My "want-to-shoot-list"

By Martin Joergensen | August 21, 2008 10:39 PM | Permalink | Comments ( 4) | TrackBacks ( 0)

A blog reader and podcast listener - Chris from the UK - wrote me an email pointing my attention in the direction of Denis Darzacq's fabulous images of people hovering.

Yes, hovering!

You have to see them to get the idea. They are fantastic.

I did see Darzacq's images already a month-and-a-bit ago along with the video filmed on location while some of them were shot. Great footage and even greater photographs. And I put his style on my "want-to-shoot-list" already back then, and mentioned this in my mail to Chris, who wrote back:

"Interesting that you have a want to shoot list. Was talking about this today with a friend and he was asking if I have a particular style that I favour which is something I've been trying to pin down recently but have almost given up on. The conversation made me realise that I see or think of something, try to create what I had in mind and then tend to move on having proved to myself that I can produce that particular type of shot if I need to.
I know another photographer who shoots absolutely nothing but landscapes, he's very good at it but all his images are very similar and I can't understand how he doesn't get bored and want to experiment. I think I just enjoy playing around too much."

This is much along my own attitude towards photography. I know that many photographers and instructors promote strongly to find a style and a niche, and I can see the idea if you want to become a new Kander, Nachtwey, Hollenben or the like. But personally I like diversity, and rarely shoot in a particular style. I did go niche in a way by concentrating on and selling pictures of fly fishing, but a particular style that I can call mine? Not really...

angler.jpg

I get way too inspired by other people's shots and take note of both techniques, styles and subjects - literally. I keep a list of stuff I want to shoot. Just to remember it.
My list will consist of a subject, a note and oftentimes a link or two to somewhere on the web where I can see examples if I have found any. Some ideas are my own, but many are inspired by things I have seen at shows, in magazines, in books and of course on the web. I split them into groups, like gear, subjects, techniques, locations etc. Like this:


Locations:
The Copenhagen Metro
Going underground in an architecturally interesting environment. Apply for permission.

The Royal Copenhagen Library
A pearl with a lot of ambiance

Styles:
Denis Darzacq's Hyper Style
People jumping, caught in mid-air. Gymnasts, parcourers, hip-hoppers?
http://www.lensculture.com/webloglc/mt_files/archives/2008/07/behind-the-scenes-video-magica.html

Crewdson style
Large setups, light, haze, moody, dim ambient light, mysterious. Many models, flash, large scenes. Constructed. Hopper-like.
http://www.luhringaugustine.com/index.php?mode=artists&object_id=66
http://www.aperture.org/crewdson/
http://en.wikipedia.org/wiki/Edward_Hopper

Subjects:
Skaters, skatboarders, BMX'ers
Lots of jumps and flash. Local club? Ramp in Roskilde?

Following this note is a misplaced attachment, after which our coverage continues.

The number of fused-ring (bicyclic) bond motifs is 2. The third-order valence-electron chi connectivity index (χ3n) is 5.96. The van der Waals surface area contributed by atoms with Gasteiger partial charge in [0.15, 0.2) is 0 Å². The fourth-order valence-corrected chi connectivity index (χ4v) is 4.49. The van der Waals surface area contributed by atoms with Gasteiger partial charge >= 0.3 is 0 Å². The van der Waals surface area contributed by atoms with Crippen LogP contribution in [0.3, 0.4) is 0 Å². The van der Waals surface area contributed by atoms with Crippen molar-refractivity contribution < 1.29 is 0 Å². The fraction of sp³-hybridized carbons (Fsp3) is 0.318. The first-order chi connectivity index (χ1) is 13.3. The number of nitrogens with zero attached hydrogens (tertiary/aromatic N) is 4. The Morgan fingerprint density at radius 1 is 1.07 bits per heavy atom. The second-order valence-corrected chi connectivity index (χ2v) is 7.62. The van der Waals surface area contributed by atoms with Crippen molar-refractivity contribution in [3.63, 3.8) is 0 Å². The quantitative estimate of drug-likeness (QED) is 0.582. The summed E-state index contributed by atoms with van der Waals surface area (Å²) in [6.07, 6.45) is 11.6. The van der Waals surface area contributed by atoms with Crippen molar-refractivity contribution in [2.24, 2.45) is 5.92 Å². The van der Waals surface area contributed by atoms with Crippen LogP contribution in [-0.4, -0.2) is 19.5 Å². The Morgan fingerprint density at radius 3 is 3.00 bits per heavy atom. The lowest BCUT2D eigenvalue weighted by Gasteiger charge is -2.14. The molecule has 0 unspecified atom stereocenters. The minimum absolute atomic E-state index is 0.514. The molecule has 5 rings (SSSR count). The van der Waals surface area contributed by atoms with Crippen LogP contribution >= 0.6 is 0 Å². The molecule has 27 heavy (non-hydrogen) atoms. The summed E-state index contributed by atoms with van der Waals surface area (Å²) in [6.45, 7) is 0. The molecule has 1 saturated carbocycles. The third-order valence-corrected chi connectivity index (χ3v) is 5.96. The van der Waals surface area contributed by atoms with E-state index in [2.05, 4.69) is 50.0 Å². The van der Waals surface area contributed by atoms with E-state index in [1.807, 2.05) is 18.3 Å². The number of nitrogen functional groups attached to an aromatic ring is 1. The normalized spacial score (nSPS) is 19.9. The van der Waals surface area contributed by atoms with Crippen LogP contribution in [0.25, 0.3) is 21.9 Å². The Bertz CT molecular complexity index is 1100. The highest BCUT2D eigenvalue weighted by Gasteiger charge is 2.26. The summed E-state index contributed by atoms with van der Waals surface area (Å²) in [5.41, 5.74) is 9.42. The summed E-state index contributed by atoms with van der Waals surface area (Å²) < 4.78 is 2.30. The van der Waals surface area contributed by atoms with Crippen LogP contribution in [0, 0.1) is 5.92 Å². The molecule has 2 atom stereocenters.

People crossing...
...streets from above

Simple Landscapes
Simplistic landscapes, patterns in fields, symmetry, fences, hilltops etc.



This is far from my whole list, but just a small selection chosen to illustrate the idea. It's not profound or deep and well thought through, but just a short not for each subject to keep the idea fixed and to help me remember.

If you sometimes go into a kind of photographic cramp where you cannot get the creative juices running or have lost inspiration and ideas won't come, such a list is a great help. I keep mine on the computer, but you could just as easily have a jar with small paper notes on the shelf with your gear (and pick at random, maybe), or keep notes in a small notebook.

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4 Comments

Your post is provocative in a couple of ways:

1. It reminds us that we all see in "video" but are capturing images of finite exposure time with results that we can only anticipate in our imagination. The most important photographic skill is our imagination, and it is extremely variable between people. Lists like yours helps to "educate" the imagination.

2. What minimal skills (or styles) should you demonstrate to call yourself an "intermediate" or "advanced amateur" photographer in your Nikonians profile? These are self-assigned labels which suggest a certain level of mastery of photographic processes. Your list (and your podcast) is a reminder that there so many different photographic experiences to be had.

Ron,

I assume that you mean "provocative" in a positive way...

Although I wasn't intending to provoke really deep thoughts, but rather tell people of a simple way to harvest and store ideas, I can only agree with you that skills, styles, experience, imagination and many other factors influence your "level". Inspiration and imagination - and a certain amount of courage - can help you make great pictures. A what-to-shoot-list can help with that.

I sometimes see fantastic images with no style at all - so "lousy" that any 5-year old could have shot them (and then again), and sometimes see perfectly executed images that are simply bland, boring and uninspired.

Photographers sometimes need to break out.
Let themselves inspire.
Dare do something new.

Martin

Martin:
Decent list
Great Podcast
START TWITTERING!
Look forwad to the next podcast
Cheers,
Todd
D50
N80

Thanks for the mention Martin.
Although I have a mental list I never thought to record it but I love the idea of a jar full of notes, especially a jar full of notes of things to do on a rainy day, it feels like it may never stop at the moment!
Chris

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